Jonny Hewitt, director of flight training, said using the most advanced technology available has further standardized the debriefing process but also increased the overall learning process and the students’ performance.

“The ability to visualize and replay actual G1000 flight data after each flight and simulator lesson has changed the game entirely,” he said. “Our students now share a heightened awareness of their performance in flight, and that only continues to aid in their success throughout their training with LUSOA.”

Andrew Walton, director of safety for the School of Aeronautics, said the new technology is proving invaluable when it comes to safe flight training practices:

“The ability to detect engine anomalies immediately after each flight has a direct impact on safe operations. Additionally, we are working with the FAA to make it possible for Liberty and other flight schools to more quickly upload this data to a protected database where we look through aggregate data for safety trends.”

Another technology that has changed the trajectory of flight training is virtual reality.

“VR is the future of aviation training because it gives you the ability to have a more immersive experience,” Martin said. “We started researching VR and the associated hardware, and we’ve gotten very good at building systems that do flight sims in VR extremely well.”

VR is also being used to train airport management students by walking them through virtual layouts of Dulles (Va.) and Seattle-Tacoma (Wash.) international airports, using computer-generated imagery (CGI) viewed through a headset.

“The more we can trick the mind into believing it’s an experience in a simulation world, the more intensity and imprint you’re going to get, so the more correlation you’re going to have,” Martin said. “Now, with VR, the students get to actually walk around and experience it. Everything is geospatially correct, meaning if that particular item is 6 feet away in the software, you have to walk 6 feet to get to it. The mind sees that and does a really amazing job at correlating realism with it.”

Student-pilots also use robust VR systems at CERE, where the SOA has test beds for faculty, staff, students, and industry partners to research various new technologies. On campus, they have access to seven TakeFlight simulators equipped with AI technology, which Martin hopes to enhance with VR headsets this fall.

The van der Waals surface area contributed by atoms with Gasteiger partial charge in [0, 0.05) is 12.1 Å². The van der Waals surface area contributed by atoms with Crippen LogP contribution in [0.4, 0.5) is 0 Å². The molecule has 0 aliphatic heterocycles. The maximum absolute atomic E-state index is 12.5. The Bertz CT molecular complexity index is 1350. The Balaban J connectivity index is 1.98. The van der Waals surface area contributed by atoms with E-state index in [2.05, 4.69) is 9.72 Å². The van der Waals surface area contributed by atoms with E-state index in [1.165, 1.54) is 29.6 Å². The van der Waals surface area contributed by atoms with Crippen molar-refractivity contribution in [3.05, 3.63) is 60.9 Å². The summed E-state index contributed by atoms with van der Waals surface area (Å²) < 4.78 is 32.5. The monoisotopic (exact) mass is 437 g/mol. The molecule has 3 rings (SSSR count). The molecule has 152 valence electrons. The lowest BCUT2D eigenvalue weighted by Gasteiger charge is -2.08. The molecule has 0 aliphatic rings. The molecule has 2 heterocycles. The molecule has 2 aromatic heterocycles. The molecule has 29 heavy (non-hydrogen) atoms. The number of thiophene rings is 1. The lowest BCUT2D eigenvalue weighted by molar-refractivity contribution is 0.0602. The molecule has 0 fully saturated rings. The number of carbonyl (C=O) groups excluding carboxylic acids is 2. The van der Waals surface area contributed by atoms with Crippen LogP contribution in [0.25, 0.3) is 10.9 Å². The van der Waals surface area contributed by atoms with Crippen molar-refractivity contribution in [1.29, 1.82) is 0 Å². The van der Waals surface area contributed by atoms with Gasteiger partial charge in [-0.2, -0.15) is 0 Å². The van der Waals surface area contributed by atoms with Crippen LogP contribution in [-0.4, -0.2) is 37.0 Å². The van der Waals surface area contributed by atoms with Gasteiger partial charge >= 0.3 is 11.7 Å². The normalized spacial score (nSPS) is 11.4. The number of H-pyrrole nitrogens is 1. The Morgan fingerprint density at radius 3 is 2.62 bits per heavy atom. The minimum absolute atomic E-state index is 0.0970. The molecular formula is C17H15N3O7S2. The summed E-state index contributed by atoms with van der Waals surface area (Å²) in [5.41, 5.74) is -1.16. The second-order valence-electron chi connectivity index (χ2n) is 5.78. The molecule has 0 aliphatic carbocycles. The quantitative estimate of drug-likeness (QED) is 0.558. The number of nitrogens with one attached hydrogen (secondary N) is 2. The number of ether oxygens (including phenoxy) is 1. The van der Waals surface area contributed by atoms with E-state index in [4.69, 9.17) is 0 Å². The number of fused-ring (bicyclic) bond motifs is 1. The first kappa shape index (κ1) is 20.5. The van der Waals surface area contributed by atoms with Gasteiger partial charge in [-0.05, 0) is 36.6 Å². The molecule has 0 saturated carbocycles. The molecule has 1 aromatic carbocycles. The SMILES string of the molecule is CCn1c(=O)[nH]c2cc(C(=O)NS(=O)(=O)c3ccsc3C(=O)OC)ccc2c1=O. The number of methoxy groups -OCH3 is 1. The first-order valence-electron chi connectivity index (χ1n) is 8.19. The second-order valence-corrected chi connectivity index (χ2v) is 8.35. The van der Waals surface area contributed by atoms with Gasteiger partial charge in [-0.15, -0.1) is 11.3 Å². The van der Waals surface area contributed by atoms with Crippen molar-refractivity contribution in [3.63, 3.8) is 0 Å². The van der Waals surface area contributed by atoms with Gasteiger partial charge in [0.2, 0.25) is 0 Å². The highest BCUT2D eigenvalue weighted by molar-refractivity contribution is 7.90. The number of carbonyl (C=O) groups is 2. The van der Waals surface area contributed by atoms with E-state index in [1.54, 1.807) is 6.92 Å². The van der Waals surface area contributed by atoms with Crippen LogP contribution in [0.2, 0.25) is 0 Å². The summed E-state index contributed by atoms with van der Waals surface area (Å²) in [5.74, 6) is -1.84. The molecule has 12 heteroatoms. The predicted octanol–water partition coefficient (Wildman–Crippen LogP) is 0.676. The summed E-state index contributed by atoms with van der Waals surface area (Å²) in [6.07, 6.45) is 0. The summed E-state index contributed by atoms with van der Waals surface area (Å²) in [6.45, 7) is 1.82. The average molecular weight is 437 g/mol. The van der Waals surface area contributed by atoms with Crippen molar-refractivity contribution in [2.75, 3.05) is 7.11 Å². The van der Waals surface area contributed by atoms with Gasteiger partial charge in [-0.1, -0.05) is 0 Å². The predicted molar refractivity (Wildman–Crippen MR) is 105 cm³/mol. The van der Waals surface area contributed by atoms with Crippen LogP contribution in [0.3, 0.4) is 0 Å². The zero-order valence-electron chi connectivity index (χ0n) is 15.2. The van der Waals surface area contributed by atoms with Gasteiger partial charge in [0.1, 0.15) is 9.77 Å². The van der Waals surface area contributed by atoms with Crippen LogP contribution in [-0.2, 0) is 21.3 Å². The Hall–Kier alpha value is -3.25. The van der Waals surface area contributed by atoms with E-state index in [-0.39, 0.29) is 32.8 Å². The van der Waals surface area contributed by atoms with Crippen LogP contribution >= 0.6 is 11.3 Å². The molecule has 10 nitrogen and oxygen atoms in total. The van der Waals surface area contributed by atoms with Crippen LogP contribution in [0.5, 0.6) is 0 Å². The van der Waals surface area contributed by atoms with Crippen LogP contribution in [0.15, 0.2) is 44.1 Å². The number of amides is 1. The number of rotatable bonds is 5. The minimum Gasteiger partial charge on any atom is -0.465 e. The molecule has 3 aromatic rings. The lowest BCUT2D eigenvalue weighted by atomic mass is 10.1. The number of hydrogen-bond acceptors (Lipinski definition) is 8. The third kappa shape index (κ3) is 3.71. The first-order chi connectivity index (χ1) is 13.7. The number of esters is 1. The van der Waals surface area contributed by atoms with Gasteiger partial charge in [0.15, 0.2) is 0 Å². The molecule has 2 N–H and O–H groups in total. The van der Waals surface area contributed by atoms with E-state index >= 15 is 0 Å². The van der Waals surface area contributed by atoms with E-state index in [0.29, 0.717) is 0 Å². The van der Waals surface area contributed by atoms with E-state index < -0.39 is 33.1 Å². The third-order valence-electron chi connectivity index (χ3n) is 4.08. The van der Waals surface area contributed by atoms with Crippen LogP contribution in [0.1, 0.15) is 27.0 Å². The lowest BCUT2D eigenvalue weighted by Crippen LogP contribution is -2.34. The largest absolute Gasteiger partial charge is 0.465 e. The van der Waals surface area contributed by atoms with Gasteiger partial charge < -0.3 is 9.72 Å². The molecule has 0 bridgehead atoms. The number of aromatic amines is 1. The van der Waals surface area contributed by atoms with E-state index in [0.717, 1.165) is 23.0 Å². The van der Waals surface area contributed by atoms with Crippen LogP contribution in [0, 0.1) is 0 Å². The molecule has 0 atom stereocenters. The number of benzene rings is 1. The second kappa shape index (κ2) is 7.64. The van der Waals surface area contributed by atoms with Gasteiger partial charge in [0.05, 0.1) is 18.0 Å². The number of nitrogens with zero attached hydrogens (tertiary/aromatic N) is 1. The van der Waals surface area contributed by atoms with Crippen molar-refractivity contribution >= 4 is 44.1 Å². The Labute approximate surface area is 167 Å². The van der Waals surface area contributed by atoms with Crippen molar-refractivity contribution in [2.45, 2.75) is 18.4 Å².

“TakeFlight is amazing because the artificial intelligence instructor is in there actually teaching you how to fly — how to start, how to taxi, how to take off, how to circle, climb, descend, turn — with no human interaction,” he said. “As you are flying, it’s talking to you, telling you what to do, giving you feedback, and you go through multiple lessons and you get graded on it based on the FAA standards. Those are no-cost, self-paced learning tools. Students can come in here and practice as much as they want to get good at it, and they do this before they ever hit a big sim, a flight instructor, or the airplane. This saves us a ton of time because they know how to taxi with their feet, which is something a lot of people struggle with.”

A VR system has also been added to the school’s UAS (Unmanned Aerial Systems, or more commonly called drones) simulator.

“Obviously, we want to build cutting-edge technology and we want to be able to use that, but expanding on this is going to expand our field of attracting more people here to this Christian university so they can go out into the world and spread the Gospel of Christ through this type of training,” said Brayden Johnson (’22), Liberty’s UAS operations coordinator.

Martin added, “That’s the goal, Training Champions for Christ.”